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The spider family Nesticidae includes 218 described species (Platnick 2013), 38 of which are known from North America north of Mexico (Paquin and Hedin 2005). In temperate regions, nesticids tend to occur near the surface in caves, or in cave-like (cool, moist, dark) habitats, although in the tropics and subtropics they may be more associated with leaf litter (Lehtinen and Saaristo 1980 and references therein). Most of the U.S. species are in the genus Nesticus. More than two dozen Nesticus species are known from the Appalachians, but just three species from the western U.S. Several Eidmannella species are Texas cave endemics, but Eidmannella pallida is widespread throughout the United States, Mexico, Central America, and the West Indies and now occurs on various Pacific Ocean islands, Spain, and elsewhere as well (Platnick 2013 lists this species as "cosmopolitan"). Gaucelmus augustinus is found in Florida and the adjacent Gulf states to Texas, throughout Mexico to Panama, and in the West Indies. Along with its native species, North America has an introduced and synanthropic nesticid, Nesticus cellulanus, which is native to Europe but is now found on the east coast of North America as far north as Québec. In addition to the already mentioned Eidmannella pallida and Nesticus cellulanus, other nesticids have also expanded beyond their native ranges via human activities. For example, Nesticella mogera is native to Asia but has been introduced to Fiji, Germany and Hawaii (Lehtinen & Saaristo 1980; Gertsch 1984; Kielhorn 2009 cited in Vink and Dupérré 2011) and the European Nesticus eremita has spread to new regions of Europe and has been collected in New Zealand (Vink and Dupérré 2011 and references therein).
Some nesticids exhibit traits associated with obligate cave-dwelling (e.g., lack of eyes, pale color, relatively long legs and large size). Surface-dwelling species occur in deep leaf litter, under stones in boulder fields, and in crevices of rocky cliffs near creeks and streams. Nesticids build webs similar to those of theridiids (their likely sister clade, with which they also share morphological similarities), with a tangled retreat suspended above sticky vertical lines, and typical single vertical threads that split near the end. The webs usually span small spaces in appropriate microhabitats. Nesticus egg sacs are carried by the female with their chelicerae or spinnerets, a behavior not seen in most theridiids (Bradley 2013). Reeves (2000) mapped the distribution of Nesticus barrowsi in the caves of Great Smoky Mountains National Park and Hedin and Dellinger (2005) and Cokendolpher and Reddell (2001) reviewed the precarious population status of, respectively, several Nesticus species in the Appalachians and Eidmannella species in Texas caves.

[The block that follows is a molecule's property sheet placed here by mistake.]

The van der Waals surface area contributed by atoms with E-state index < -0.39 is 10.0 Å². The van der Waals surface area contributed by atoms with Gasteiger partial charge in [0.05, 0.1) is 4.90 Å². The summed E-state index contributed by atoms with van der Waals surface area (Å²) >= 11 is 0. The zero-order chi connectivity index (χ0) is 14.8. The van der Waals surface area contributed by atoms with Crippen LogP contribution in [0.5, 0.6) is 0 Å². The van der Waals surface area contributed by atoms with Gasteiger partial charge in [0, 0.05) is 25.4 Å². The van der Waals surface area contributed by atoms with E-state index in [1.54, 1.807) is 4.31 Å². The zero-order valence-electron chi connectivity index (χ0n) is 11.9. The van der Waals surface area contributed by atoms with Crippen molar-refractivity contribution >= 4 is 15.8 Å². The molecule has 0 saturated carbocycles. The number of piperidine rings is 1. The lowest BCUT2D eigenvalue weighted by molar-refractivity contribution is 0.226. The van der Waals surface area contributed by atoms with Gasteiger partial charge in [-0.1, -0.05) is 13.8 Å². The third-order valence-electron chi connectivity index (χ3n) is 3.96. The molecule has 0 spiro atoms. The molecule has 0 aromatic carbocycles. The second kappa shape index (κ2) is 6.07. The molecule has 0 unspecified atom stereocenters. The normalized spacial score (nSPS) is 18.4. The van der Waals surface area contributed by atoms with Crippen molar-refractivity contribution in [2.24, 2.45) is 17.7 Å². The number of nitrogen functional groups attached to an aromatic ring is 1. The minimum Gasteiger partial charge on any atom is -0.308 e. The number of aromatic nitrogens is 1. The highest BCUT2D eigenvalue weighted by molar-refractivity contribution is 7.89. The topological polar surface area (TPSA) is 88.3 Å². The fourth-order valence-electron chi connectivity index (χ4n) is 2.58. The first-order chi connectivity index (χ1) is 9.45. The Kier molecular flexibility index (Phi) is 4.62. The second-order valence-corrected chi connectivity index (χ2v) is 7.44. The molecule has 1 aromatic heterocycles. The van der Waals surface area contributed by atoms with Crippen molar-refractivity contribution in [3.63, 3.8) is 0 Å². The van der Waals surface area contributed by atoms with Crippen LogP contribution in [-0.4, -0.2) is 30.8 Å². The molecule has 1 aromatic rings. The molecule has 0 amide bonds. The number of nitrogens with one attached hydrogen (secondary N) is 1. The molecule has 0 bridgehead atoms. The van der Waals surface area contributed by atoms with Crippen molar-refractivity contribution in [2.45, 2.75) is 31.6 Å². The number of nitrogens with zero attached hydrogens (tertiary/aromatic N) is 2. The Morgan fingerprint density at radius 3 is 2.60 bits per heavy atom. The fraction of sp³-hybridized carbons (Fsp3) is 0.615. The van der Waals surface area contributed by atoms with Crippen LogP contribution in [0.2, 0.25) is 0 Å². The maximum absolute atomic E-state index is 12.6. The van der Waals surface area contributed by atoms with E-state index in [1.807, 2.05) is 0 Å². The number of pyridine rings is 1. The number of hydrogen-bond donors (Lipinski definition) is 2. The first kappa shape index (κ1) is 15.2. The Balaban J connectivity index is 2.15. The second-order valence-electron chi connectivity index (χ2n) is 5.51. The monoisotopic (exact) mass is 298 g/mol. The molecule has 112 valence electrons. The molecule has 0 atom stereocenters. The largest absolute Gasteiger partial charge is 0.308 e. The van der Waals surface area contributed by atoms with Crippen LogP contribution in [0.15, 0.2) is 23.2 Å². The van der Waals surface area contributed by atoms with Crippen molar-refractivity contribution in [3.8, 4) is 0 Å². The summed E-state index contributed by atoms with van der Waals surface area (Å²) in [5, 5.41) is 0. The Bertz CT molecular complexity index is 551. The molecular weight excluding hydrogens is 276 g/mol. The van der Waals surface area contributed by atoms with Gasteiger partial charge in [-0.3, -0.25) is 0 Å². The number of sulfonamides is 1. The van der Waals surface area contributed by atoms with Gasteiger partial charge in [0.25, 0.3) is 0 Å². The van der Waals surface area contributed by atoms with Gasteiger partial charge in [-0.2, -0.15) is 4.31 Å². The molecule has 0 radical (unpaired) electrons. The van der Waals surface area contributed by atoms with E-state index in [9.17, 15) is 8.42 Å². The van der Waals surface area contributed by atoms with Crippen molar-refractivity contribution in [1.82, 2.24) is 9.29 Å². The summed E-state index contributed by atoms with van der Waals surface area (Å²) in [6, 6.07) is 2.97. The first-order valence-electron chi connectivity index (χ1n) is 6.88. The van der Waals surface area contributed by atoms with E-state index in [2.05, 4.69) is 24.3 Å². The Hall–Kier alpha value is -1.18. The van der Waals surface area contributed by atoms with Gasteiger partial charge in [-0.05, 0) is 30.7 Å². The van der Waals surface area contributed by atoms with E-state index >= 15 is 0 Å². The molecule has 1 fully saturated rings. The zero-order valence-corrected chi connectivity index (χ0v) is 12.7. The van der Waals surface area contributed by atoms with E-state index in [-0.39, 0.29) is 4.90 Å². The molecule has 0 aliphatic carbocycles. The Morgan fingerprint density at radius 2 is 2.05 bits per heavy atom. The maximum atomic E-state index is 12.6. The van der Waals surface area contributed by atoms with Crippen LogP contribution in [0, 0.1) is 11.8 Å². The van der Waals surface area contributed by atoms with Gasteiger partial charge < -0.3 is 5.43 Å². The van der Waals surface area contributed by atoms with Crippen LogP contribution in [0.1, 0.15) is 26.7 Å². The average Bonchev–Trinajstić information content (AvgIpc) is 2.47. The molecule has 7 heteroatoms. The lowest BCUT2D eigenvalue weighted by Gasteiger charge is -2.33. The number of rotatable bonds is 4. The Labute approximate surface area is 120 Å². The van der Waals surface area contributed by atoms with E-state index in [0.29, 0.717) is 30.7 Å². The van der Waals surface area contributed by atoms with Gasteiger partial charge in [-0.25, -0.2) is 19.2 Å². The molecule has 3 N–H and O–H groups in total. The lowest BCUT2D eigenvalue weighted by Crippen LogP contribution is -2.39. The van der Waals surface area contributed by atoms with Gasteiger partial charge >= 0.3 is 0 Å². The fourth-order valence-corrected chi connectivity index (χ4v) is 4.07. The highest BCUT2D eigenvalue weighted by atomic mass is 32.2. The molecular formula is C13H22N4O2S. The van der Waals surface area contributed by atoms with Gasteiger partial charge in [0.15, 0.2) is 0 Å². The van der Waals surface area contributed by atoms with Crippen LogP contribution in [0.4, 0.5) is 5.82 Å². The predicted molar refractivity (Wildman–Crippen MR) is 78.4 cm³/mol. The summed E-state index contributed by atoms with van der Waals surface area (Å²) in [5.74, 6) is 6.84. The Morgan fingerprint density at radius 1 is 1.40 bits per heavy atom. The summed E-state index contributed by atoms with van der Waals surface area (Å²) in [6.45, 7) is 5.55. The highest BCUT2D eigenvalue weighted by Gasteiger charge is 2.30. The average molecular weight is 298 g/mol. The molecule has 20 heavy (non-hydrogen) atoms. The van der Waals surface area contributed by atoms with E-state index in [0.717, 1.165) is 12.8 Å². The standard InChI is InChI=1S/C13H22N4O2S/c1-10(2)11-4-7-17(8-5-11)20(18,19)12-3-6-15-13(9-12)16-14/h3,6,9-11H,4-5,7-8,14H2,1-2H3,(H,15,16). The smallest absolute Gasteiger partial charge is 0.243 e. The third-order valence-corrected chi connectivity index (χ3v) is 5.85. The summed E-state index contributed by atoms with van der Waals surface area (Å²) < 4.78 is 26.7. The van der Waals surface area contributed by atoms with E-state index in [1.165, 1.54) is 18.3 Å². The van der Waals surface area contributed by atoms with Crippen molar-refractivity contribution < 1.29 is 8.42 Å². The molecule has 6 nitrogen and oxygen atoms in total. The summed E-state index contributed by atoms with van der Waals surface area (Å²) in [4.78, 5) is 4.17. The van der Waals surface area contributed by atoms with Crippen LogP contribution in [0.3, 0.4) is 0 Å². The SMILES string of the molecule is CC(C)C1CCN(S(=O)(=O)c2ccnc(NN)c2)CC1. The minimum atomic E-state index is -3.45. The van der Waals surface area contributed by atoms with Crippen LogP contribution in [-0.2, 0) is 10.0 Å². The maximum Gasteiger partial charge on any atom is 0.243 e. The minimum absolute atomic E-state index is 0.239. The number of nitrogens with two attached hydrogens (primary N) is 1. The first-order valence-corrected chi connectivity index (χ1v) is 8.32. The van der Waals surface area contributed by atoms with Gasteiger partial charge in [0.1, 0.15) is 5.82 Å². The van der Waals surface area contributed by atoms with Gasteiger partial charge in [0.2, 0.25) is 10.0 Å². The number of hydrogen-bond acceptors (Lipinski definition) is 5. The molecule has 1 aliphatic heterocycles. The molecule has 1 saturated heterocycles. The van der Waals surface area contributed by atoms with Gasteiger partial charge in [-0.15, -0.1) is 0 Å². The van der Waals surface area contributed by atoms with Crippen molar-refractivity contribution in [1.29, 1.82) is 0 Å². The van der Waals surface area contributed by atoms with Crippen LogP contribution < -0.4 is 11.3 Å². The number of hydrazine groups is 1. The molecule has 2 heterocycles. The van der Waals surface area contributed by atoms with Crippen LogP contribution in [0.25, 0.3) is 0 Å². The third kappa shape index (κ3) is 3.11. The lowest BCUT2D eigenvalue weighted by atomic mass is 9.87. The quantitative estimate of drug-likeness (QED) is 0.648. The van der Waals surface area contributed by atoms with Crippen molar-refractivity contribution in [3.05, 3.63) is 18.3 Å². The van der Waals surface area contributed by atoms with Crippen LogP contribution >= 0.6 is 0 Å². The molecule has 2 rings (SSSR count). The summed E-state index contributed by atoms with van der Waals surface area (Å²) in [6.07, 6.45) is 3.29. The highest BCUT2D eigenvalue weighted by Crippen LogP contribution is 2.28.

Gertsch (1984) originally described most of the nesticids known from North America north of Mexico (five new Eidmannella and 23 new Nesticus). A handful of additional nesticids from this region have been described subsequently (Coyle and McGarity 1991; Cokendolpher and Reddell 2001; Hedin and Dellinger 2005). Hedin (1997a,b) analyzed speciation patterns in Nesticus in the southern Appalachians and Snowman et al. (2010) investigated the phylogeography of the cave-dwelling Nesticus barri on the southern Cumberland Plateau of southcentral Tennessee and northeastern Alabama. Zhang and Li (2013) investigated the diversification of Nesticella in China's Yunnan–Guizhou Plateau.
(Paquin and Hedin 2005 and references therein)